Surtain got the best of Adams in press on this late-game rep as well. On third-and-4, the Raiders iso'd Adams to the left side against Surtain. Rather than using a two-hand strike like in the last clip, Surtain keeps his arms free, not wanting to force anything too hastily with only a few yards to work with. After letting Adams release outside, Surtain is quick to hop on his high horse when Adams puts his head down to get vertical. That would be a death sentence for most cornerbacks against Adams considering how instantly he can snap his routes back to the quarterback. Surtain, however, comes to a halt right away and explodes back to the catch point. Adams hauls it in, but Surtain is right there to make the tackle short of the sticks, forcing the Raiders to kick a field goal to go up 25-16 rather than giving them another chance at the end zone.
While press coverage is Surtain's speciality, it's far from his only strength. Surtain excels in off coverage, man or zone. Surtain's instincts, patience, and light feet are second to none at the position, so much so that it feels like he is somehow a half-step ahead of the receiver on most plays. Showing that kind of coverage stickiness versus anyone is impressive, but doing it against a future Hall of Famer as a second-year player is rare.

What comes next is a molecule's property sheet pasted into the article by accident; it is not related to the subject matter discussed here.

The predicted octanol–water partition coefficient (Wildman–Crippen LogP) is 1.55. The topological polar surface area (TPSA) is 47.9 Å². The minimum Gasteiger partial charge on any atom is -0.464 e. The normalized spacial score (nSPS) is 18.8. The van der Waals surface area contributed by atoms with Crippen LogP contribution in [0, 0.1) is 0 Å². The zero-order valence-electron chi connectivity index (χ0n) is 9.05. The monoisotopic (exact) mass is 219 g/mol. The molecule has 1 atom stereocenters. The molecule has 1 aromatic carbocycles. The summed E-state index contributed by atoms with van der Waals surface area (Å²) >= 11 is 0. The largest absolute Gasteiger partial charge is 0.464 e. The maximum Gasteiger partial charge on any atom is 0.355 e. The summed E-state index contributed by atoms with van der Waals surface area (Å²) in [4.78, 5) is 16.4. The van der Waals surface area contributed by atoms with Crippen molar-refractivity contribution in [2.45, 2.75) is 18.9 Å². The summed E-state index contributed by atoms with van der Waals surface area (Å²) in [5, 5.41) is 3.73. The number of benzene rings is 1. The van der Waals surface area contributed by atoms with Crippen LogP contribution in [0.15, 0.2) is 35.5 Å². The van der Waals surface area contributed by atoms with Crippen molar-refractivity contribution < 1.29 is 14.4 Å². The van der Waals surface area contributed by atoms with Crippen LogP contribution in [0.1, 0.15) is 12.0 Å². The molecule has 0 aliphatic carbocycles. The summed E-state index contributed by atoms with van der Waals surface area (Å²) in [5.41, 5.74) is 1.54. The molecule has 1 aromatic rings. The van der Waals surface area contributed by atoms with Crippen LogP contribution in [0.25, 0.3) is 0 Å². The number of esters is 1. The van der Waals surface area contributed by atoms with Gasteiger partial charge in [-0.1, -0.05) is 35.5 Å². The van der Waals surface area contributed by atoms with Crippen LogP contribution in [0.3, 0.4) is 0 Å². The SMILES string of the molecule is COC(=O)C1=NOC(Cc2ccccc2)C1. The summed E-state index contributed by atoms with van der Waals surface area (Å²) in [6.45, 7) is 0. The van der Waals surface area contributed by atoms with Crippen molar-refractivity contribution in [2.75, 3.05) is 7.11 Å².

Adams (bottom) is trying to threaten Surtain with a corner route before snapping back inside for the curl, but Surtain never bites. Surtain stays on his toes and plays with light, measured steps. He never concedes more ground than is necessary with any one step, a common theme throughout his film dating back to his days at Alabama. Since Surtain does not give up any unnecessary space and is light on his toes, driving back down to knock the ball away is a piece of cake.
Surtain's patience and feathery footwork paid off against a pair of double moves Adams tried to catch him with. Adams ran two separate double moves—one out-and-up, one hitch-and-go—but Surtain never let him get over the top.